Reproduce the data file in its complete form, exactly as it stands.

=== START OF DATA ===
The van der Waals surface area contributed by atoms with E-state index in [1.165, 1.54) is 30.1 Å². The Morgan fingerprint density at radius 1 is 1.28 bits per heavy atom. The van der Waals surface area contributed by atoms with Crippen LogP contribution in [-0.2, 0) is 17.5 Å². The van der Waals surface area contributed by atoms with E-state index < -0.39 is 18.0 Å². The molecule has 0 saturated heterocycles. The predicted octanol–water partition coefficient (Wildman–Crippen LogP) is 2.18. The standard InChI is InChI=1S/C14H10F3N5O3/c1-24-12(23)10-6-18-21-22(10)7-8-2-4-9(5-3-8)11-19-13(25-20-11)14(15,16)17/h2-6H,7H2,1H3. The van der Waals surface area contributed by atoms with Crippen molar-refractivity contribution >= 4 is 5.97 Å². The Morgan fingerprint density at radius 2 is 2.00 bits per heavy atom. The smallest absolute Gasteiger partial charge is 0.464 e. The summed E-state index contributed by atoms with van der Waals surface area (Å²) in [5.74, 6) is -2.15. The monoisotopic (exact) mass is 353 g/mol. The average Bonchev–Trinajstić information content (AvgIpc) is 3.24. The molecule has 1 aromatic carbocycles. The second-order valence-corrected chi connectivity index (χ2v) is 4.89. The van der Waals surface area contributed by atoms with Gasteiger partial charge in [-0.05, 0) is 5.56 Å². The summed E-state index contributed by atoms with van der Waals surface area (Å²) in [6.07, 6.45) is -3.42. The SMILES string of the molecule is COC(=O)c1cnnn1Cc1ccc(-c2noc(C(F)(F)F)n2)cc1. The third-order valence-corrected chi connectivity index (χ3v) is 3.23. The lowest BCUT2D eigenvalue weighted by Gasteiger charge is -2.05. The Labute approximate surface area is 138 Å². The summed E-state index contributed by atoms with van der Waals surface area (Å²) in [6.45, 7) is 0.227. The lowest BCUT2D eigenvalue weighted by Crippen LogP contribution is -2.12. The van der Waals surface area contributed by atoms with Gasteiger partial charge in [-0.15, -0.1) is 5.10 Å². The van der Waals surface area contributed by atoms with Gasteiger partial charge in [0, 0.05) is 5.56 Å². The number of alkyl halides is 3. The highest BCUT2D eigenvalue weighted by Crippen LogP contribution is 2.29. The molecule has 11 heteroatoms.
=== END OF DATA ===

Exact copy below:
The van der Waals surface area contributed by atoms with E-state index in [1.165, 1.54) is 30.1 Å². The Morgan fingerprint density at radius 1 is 1.28 bits per heavy atom. The van der Waals surface area contributed by atoms with Crippen LogP contribution in [-0.2, 0) is 17.5 Å². The van der Waals surface area contributed by atoms with E-state index < -0.39 is 18.0 Å². The molecule has 0 saturated heterocycles. The predicted octanol–water partition coefficient (Wildman–Crippen LogP) is 2.18. The standard InChI is InChI=1S/C14H10F3N5O3/c1-24-12(23)10-6-18-21-22(10)7-8-2-4-9(5-3-8)11-19-13(25-20-11)14(15,16)17/h2-6H,7H2,1H3. The van der Waals surface area contributed by atoms with Crippen molar-refractivity contribution >= 4 is 5.97 Å². The Morgan fingerprint density at radius 2 is 2.00 bits per heavy atom. The smallest absolute Gasteiger partial charge is 0.464 e. The summed E-state index contributed by atoms with van der Waals surface area (Å²) in [5.74, 6) is -2.15. The monoisotopic (exact) mass is 353 g/mol. The average Bonchev–Trinajstić information content (AvgIpc) is 3.24. The molecule has 1 aromatic carbocycles. The second-order valence-corrected chi connectivity index (χ2v) is 4.89. The van der Waals surface area contributed by atoms with Gasteiger partial charge in [-0.05, 0) is 5.56 Å². The summed E-state index contributed by atoms with van der Waals surface area (Å²) in [6.07, 6.45) is -3.42. The SMILES string of the molecule is COC(=O)c1cnnn1Cc1ccc(-c2noc(C(F)(F)F)n2)cc1. The third-order valence-corrected chi connectivity index (χ3v) is 3.23. The lowest BCUT2D eigenvalue weighted by Gasteiger charge is -2.05. The Labute approximate surface area is 138 Å². The summed E-state index contributed by atoms with van der Waals surface area (Å²) in [6.45, 7) is 0.227. The lowest BCUT2D eigenvalue weighted by Crippen LogP contribution is -2.12. The van der Waals surface area contributed by atoms with Gasteiger partial charge in [-0.15, -0.1) is 5.10 Å². The van der Waals surface area contributed by atoms with Gasteiger partial charge in [0, 0.05) is 5.56 Å². The number of alkyl halides is 3. The highest BCUT2D eigenvalue weighted by Crippen LogP contribution is 2.29. The molecule has 11 heteroatoms.